Trekking through Tundra
By Melanie Sturm
Illustrated by Sabine Deviche
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- Permafrost: soil that remains frozen (below 0˚C/32˚F) for two or more years... more
You shiver and shake. The air is crisp and chilly. Closing your coat tighter, you watch your warm breath make moist puffs in front of your face. We’ve all experienced being cold. But our ideas of cold are very different.
Where you live, the winter may be a season that comes and goes. But in the tundra, summer is the only season when air temperatures creep above freezing. Freezing is the temperature at which water turns into solid ice (usually 32 degrees Fahrenheit (°F) or 0 degrees Celcius (°C)). In the tundra, the water and the ground remain frozen year-round.
Imagine living in a place always cold, frozen over, and covered in a layer of frost. Luckily, you can probably escape the cold weather in your heated house with some hot cocoa. But living outside in a biome like that is something entirely different. As you’ll see later, the bitter tundra creates many challenges for animals and plants because not only is it frigid, it’s dry, too.
Despite the extreme conditions, life found in the tundra is very diverse, which makes the creatures here even more impressive.
Tundra Life is Tough Stuff
Tundra means “treeless plain.” It’s the youngest biome on earth, dating back 10,000 years. Yep, that’s considered young in terms of the age of the Earth. Through all that time, life in the tundra has adapted unique features to cope with the harsh wind and cold.
Summer temperatures in the tundra range from 37 to 54°F. These are temperatures most people would consider to be winter and spring weather. Summer gives plants and animals, like sandhill crane and caribou, roughly 50 to 180 days to grow and breed. In the winter, it dips down to an average of -29.2°F, and winds can reach 30 to 60 mph. That’s almost as fast as a car on the highway. No wonder life in the tundra is tough.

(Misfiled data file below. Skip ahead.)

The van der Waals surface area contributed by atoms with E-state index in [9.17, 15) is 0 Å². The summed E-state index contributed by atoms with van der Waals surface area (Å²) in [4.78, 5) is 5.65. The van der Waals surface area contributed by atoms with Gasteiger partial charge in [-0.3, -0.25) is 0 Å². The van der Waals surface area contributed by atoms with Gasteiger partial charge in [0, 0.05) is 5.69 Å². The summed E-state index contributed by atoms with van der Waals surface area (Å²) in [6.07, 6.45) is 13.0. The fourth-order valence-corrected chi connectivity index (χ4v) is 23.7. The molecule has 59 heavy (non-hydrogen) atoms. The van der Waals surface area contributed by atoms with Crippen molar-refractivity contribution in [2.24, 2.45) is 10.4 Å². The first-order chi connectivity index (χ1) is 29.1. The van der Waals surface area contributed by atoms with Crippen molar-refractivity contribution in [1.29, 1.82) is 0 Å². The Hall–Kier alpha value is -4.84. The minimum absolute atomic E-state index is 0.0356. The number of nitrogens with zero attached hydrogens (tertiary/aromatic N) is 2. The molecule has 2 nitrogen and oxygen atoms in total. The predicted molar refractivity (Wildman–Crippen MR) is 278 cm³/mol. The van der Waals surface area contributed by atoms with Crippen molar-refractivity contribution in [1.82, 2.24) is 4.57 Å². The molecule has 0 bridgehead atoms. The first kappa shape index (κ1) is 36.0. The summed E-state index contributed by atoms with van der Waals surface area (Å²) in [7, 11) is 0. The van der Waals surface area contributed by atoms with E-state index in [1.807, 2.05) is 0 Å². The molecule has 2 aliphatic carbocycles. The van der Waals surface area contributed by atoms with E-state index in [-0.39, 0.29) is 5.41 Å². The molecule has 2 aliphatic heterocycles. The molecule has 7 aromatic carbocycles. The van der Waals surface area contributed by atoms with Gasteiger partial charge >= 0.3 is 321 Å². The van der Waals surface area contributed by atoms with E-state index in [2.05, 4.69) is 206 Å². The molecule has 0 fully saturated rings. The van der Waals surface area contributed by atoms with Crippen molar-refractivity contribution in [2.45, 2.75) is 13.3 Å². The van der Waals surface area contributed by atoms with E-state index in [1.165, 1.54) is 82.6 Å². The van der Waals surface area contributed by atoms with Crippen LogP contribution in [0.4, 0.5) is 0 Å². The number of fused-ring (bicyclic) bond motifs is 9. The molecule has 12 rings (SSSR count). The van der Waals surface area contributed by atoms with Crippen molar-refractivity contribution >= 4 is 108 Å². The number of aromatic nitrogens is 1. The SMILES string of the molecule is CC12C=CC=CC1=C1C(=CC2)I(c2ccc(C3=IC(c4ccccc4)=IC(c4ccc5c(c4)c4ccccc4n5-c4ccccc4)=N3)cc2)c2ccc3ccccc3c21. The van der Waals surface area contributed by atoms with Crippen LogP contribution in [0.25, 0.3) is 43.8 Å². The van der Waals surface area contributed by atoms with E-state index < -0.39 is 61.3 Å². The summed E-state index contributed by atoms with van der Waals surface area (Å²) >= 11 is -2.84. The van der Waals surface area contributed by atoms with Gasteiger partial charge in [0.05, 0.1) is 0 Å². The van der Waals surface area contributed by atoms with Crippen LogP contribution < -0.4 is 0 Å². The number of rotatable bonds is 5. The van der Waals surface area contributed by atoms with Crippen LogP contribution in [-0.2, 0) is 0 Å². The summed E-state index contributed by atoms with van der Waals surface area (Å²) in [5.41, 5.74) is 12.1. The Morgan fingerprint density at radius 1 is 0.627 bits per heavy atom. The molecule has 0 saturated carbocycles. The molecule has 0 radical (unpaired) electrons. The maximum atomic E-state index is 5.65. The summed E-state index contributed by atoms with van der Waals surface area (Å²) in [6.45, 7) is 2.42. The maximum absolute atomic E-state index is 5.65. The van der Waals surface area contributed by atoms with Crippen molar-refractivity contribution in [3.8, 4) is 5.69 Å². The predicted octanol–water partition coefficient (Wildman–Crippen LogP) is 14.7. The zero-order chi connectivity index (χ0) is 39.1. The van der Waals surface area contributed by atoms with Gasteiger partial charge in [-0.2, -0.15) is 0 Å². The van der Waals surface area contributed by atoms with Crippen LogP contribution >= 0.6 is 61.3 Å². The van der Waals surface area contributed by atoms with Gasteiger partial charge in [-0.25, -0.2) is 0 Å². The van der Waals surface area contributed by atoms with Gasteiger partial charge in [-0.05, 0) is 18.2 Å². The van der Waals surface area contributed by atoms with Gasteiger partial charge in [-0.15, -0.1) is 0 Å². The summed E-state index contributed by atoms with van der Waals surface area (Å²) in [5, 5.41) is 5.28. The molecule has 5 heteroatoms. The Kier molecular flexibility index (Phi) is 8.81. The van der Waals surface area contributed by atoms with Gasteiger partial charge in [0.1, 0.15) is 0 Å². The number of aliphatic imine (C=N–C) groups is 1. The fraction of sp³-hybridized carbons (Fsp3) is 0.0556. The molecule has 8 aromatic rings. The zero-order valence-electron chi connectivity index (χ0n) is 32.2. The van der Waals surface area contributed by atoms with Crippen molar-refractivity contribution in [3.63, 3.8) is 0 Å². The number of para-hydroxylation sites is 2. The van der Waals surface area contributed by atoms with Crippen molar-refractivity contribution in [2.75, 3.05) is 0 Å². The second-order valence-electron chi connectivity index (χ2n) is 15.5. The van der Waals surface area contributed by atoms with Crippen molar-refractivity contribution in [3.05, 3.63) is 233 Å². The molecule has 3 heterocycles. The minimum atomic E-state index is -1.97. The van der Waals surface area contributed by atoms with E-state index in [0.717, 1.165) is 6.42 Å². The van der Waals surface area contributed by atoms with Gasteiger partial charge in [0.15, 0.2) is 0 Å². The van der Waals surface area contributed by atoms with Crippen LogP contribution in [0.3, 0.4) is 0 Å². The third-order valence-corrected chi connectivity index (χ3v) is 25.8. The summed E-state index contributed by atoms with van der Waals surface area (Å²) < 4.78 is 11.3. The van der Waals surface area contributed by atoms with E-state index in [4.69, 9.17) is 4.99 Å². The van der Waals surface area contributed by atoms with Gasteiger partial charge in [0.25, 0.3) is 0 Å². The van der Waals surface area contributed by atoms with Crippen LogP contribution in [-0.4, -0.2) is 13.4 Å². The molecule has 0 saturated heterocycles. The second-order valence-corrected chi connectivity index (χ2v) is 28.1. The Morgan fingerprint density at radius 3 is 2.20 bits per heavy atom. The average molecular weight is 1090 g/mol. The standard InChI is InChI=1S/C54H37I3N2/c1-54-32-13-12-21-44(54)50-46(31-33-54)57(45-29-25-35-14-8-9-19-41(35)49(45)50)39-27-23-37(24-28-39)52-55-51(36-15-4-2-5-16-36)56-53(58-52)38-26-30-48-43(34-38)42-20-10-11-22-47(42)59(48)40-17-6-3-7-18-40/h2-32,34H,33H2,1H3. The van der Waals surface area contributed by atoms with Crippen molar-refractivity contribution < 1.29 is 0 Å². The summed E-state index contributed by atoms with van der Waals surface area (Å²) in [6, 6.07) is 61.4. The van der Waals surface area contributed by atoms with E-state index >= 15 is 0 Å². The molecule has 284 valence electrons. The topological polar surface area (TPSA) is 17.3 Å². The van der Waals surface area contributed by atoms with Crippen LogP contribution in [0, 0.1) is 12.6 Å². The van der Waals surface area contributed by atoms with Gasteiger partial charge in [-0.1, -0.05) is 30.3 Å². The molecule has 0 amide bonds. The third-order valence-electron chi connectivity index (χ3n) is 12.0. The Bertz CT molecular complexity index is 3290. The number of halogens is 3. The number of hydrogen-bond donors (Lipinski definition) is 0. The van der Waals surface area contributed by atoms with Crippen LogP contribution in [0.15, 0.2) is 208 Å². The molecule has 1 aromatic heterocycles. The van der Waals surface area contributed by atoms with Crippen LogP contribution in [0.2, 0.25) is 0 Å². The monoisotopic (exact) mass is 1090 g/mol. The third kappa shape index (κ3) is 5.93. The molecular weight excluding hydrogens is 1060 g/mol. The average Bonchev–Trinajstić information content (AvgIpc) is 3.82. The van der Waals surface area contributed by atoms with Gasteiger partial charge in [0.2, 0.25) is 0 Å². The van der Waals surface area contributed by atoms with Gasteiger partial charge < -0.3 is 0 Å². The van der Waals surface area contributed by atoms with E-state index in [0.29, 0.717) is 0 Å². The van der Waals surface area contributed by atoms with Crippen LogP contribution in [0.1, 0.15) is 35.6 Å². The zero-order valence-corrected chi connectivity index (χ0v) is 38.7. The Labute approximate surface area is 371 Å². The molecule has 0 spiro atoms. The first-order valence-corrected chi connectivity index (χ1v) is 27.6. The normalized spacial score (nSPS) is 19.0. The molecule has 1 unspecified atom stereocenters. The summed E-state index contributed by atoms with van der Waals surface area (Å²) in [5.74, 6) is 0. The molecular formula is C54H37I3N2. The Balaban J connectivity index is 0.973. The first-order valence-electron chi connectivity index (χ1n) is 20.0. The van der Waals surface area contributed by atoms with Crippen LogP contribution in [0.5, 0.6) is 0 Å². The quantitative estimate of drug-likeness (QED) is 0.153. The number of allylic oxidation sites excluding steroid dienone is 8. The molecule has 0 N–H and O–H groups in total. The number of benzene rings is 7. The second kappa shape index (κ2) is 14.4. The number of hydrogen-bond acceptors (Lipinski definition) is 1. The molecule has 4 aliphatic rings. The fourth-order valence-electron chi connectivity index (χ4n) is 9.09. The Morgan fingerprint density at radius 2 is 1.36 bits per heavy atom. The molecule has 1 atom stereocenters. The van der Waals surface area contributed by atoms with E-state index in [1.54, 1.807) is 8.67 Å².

Looking out over a vast plain toward a distant blue mountain, you can see past the brushy vegetation that’s lying low to the ground. The sun is setting, throwing golden colors across the sky. With a soft crunch, you step forward and break the penetrating silence and stillness around you. Getting only 6 to 10 inches of precipitation per year, this place is like a cold desert. With so little precipitation, you’re not walking on snow. Instead, most of the tundra's ground is made up of a barren, frozen soil called permafrost.
Getting in on the Action
Across the landscape of mosses and grasses, the animals are nowhere to be found. Wait! Yelp. Flap. Out of a patch of shrubs, a raven takes to flight as an arctic fox emerges from the grass, looking upset about his lost meal.
The more you explore of the tundra, the more life you notice. It’s sometimes hard to see, but there are lots of plants and animals that live here. Small mammals, like snowshoe hares, are tucked away in quiet hillside burrows while a ptarmigan, a large bird, gnaws on berries and twigs. Across the horizon, spots of color from the sunset – pink and orange hues – make the chill a little more bearable. But where exactly are you?
Where in the World is the Tundra?
Tundra covers 20% of the earth, most of which is in the northern hemisphere from Greenland and coastal zones of the Arctic to parts of Alaska, northern Canada, and northern Russia. These areas are the coldest and driest in the world.
In order to know what these places all have in common, we have to understand the earth’s orientation to the Sun. The tundra’s location at the poles is important because in these locations far from the equator, the sunlight is less intense and causes the temperatures to plummet.
Days get shorter and shorter as winter wears on until our planet revolves further along its circular path around the sun. Summer in the tundra begins when the Earth is angled so the Sun’s rays reach closer to the poles.
Lemming image via johsgrd. Additional images via Wikimedia commons.